Thai school changes Mother’s Day activity to support students living without mothers

Picture courtesy of KhaoSod

Anuban Sri That school has chosen to abstain from organising traditional Mother’s Day activities this year. Instead, students have been encouraged to create cards to express their love and respect. The decision comes following the school’s exploration into the home lives of its enrollees, revealing that less than 30% of its students live with their mothers. The revised details of the event, posted on the school’s Facebook page, garnered significant applause and shares from netizens.

Anuban Sri That school in Udon Thani, a large-sized institution accommodating students from kindergarten 2 through to sixth grade, currently houses approximately 805 students with 33 educators and administrators. The majority of these students are from low-income families, earning less than 3,000 baht (US$85) per month.

Today the school is dispersing Equal Education scholarships, a scheme for its most impoverished students, awarding 27 scholarships of 1,500 baht each (US$43), reported KhaoSod.

One pleased family, 11 year old schooler Nam Khaeng, fifth grade and her 63 year old grandma, Kemthong Wanyao, shared her satisfaction today when received a scholarship from the school.

“I’m overjoyed. As I can finally pay the electricity bill. I’ve been raising my two grandchildren alone because their parents are separated. It’s just like they’re my kids. I always join them on Mother’s Day at school due to the absence of their biological mother, but this year the school didn’t organise such an event and let students compose poems and write essays instead. It’s a nice change.”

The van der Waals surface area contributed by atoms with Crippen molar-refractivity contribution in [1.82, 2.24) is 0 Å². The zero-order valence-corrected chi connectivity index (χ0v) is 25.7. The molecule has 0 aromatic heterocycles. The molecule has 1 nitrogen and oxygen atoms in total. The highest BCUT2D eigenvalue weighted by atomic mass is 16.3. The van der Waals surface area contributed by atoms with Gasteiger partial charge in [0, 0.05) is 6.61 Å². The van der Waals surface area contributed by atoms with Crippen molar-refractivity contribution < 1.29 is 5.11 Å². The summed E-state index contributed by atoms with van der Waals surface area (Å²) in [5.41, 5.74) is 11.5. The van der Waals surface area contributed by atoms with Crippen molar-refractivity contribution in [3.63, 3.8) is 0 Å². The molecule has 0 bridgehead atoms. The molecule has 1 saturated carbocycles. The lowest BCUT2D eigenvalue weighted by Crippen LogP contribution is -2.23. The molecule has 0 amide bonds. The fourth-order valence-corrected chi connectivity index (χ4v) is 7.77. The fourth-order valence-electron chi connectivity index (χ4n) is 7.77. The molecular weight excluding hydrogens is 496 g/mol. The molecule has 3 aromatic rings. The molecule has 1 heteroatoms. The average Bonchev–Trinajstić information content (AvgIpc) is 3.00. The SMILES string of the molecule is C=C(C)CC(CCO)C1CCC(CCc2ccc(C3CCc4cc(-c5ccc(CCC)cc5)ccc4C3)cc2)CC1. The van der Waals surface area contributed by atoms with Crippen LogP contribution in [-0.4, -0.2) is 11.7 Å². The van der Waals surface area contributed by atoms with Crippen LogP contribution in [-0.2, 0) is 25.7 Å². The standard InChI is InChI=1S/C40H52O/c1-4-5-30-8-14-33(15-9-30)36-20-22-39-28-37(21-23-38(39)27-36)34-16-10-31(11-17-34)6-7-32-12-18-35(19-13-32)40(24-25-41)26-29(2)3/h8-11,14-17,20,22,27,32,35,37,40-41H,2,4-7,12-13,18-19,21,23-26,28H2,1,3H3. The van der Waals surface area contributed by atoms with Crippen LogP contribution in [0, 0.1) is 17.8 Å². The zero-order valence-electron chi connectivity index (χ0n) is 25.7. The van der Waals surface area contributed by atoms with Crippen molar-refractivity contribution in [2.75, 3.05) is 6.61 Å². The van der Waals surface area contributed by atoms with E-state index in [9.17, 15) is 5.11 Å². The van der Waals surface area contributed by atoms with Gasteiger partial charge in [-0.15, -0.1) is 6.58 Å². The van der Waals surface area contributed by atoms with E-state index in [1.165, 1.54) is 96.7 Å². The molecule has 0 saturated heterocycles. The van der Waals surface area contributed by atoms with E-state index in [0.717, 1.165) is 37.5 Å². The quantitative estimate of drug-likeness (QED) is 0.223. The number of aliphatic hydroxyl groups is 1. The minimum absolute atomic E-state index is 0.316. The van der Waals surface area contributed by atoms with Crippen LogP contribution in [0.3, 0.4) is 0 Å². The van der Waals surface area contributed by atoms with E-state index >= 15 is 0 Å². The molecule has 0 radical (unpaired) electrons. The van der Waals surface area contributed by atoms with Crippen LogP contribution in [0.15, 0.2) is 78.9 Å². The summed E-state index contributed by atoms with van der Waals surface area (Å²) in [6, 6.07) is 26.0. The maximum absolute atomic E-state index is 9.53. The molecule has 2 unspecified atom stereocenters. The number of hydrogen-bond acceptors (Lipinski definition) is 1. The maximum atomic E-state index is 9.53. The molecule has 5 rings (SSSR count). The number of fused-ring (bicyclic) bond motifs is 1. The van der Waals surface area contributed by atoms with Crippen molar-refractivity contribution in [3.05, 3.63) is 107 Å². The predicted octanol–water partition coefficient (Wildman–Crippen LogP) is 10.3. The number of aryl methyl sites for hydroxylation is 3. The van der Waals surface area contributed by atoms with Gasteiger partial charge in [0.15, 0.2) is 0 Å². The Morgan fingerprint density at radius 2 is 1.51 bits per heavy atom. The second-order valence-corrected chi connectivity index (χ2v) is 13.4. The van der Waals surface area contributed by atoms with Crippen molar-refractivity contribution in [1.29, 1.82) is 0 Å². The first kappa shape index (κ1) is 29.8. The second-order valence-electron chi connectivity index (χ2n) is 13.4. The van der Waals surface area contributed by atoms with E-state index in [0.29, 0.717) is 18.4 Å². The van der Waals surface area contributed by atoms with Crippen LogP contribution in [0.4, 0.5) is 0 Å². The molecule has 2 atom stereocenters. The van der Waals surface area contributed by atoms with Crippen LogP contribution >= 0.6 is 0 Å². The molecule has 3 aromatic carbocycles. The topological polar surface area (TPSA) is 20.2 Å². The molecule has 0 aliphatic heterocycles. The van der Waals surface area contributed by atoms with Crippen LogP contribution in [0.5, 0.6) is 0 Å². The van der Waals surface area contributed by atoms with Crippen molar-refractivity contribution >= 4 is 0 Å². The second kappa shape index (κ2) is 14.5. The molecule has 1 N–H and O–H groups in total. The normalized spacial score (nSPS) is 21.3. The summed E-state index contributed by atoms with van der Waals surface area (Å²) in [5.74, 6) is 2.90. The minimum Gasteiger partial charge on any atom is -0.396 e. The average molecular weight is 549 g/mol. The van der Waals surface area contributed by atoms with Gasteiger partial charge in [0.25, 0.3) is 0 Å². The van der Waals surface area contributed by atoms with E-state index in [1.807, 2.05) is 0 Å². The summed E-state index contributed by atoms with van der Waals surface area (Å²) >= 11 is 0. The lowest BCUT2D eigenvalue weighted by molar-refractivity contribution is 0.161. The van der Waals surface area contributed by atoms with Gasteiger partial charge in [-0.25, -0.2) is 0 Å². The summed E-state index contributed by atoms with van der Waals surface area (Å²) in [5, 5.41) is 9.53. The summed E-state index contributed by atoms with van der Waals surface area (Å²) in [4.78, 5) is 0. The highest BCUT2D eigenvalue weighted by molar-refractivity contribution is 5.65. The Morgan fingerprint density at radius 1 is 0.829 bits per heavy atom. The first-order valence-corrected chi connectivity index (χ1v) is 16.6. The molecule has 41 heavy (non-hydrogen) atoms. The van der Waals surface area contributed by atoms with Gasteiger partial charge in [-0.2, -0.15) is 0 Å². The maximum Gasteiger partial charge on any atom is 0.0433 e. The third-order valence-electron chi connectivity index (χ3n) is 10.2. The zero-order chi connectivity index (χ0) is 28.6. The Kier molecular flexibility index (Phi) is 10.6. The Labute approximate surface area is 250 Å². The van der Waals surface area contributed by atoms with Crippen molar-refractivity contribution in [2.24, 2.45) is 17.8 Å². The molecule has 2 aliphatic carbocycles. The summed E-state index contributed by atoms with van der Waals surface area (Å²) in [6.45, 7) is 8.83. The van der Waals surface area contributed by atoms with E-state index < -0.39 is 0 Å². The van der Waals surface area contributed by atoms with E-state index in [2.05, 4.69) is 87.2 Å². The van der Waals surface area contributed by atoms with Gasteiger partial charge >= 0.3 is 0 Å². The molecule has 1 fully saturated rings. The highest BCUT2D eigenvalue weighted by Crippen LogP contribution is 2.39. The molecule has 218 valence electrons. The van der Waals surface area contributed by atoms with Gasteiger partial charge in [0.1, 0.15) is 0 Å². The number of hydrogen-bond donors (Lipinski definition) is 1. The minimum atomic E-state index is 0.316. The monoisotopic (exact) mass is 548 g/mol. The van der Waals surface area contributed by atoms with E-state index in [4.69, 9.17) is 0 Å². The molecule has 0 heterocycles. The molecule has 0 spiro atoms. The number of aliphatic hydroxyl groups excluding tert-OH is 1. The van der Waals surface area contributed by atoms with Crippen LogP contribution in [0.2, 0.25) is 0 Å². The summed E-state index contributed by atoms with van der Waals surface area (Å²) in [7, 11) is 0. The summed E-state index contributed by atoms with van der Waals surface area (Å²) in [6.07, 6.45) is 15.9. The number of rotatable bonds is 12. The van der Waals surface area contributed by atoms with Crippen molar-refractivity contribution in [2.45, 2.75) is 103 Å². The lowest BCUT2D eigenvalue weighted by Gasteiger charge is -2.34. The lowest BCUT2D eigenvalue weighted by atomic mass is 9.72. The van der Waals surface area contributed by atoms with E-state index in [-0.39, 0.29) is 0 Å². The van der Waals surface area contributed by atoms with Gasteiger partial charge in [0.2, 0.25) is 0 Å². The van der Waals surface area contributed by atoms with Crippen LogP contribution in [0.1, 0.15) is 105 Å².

The director of Anuban Sri That school, Seksan Sopharat, revealed the school didn’t cancel the Mother’s Day activities. They just adjusted it from paying respect to mothers to making greeting cards, painting, writing essays and composing poems in praise of mothers.

“This change happened because we acknowledge our student’s feelings. The school’s survey showed that most children do not live with their mothers, either due to their parents’ separation, their mother’s death, or their mother’s work out of the province. We saw that less than 30% of families have mothers staying with them.

“On a closer look, some live with grandparents. Every time we organised the event, we found some tearful students who had no mothers coming like other friends. However, the change of the event methodology seems to be understood by all students, as they all know that most friends wouldn’t have mothers around the event… We offer equal education scholarships to students that are also a form of help.”

Seksan expressed his surprise at the extensive shares and comments on the school’s fresh approach.

“It never crossed our mind that there would be an enormous amount of shares. We neither set up a scene nor did we follow the trend, but we just did what we saw. All these realities of family conditions were proposed to me by the teachers before we went ahead with it.

“We are just a small school. Any action taken would be discussed and mutually agreed upon. This is the pride of all teachers and the reputation of the school. We wish to thank netizens for the encouragement and admiration of Anuban Sri That school’s recognition.”

Thailand News

Nattapong Westwood

Nattapong Westwood is a Bangkok-born writer who is half Thai and half Aussie. He studied in an international school in Bangkok and then pursued journalism studies in Melbourne. Nattapong began his career as a freelance writer before joining Thaiger. His passion for news writing fuels his dedication to the craft, as he consistently strives to deliver engaging content to his audience.

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